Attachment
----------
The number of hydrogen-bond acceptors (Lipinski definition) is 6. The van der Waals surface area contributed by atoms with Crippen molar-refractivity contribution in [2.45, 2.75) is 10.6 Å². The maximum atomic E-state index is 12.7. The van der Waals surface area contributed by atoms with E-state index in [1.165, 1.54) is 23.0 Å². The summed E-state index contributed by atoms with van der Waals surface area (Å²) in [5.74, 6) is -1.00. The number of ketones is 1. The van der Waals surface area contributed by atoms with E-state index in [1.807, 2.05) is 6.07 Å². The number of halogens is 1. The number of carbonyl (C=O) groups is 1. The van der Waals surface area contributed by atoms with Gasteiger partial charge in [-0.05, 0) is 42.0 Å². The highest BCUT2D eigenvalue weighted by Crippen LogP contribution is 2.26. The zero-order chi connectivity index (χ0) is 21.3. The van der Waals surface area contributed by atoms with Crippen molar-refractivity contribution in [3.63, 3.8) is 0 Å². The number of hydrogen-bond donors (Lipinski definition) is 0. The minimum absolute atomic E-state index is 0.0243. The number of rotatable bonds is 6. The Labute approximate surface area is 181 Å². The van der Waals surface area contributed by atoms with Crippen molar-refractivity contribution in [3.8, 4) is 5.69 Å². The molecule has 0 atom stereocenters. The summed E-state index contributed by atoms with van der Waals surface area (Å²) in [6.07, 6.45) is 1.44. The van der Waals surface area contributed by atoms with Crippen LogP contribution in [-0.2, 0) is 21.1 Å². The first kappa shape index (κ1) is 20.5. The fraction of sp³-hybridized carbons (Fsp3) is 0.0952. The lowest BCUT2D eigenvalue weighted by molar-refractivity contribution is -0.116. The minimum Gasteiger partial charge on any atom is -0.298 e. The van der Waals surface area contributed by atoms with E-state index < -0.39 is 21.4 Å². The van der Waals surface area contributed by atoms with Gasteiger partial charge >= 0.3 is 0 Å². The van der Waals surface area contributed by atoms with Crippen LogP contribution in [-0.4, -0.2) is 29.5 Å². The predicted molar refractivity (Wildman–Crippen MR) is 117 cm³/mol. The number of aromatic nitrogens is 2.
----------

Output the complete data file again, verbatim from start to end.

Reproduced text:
The number of hydrogen-bond acceptors (Lipinski definition) is 6. The van der Waals surface area contributed by atoms with Crippen molar-refractivity contribution in [2.45, 2.75) is 10.6 Å². The maximum atomic E-state index is 12.7. The van der Waals surface area contributed by atoms with E-state index in [1.165, 1.54) is 23.0 Å². The summed E-state index contributed by atoms with van der Waals surface area (Å²) in [5.74, 6) is -1.00. The number of ketones is 1. The van der Waals surface area contributed by atoms with E-state index in [1.807, 2.05) is 6.07 Å². The number of halogens is 1. The number of carbonyl (C=O) groups is 1. The van der Waals surface area contributed by atoms with Gasteiger partial charge in [-0.05, 0) is 42.0 Å². The highest BCUT2D eigenvalue weighted by Crippen LogP contribution is 2.26. The zero-order chi connectivity index (χ0) is 21.3. The van der Waals surface area contributed by atoms with Crippen molar-refractivity contribution in [3.63, 3.8) is 0 Å². The number of hydrogen-bond donors (Lipinski definition) is 0. The minimum absolute atomic E-state index is 0.0243. The number of rotatable bonds is 6. The Labute approximate surface area is 181 Å². The van der Waals surface area contributed by atoms with Crippen molar-refractivity contribution in [3.8, 4) is 5.69 Å². The molecule has 0 atom stereocenters. The summed E-state index contributed by atoms with van der Waals surface area (Å²) in [6.07, 6.45) is 1.44. The van der Waals surface area contributed by atoms with Crippen LogP contribution in [-0.2, 0) is 21.1 Å². The first kappa shape index (κ1) is 20.5. The fraction of sp³-hybridized carbons (Fsp3) is 0.0952. The lowest BCUT2D eigenvalue weighted by molar-refractivity contribution is -0.116. The minimum Gasteiger partial charge on any atom is -0.298 e. The van der Waals surface area contributed by atoms with E-state index < -0.39 is 21.4 Å². The van der Waals surface area contributed by atoms with Gasteiger partial charge >= 0.3 is 0 Å². The van der Waals surface area contributed by atoms with Crippen LogP contribution in [-0.4, -0.2) is 29.5 Å². The predicted molar refractivity (Wildman–Crippen MR) is 117 cm³/mol. The number of aromatic nitrogens is 2.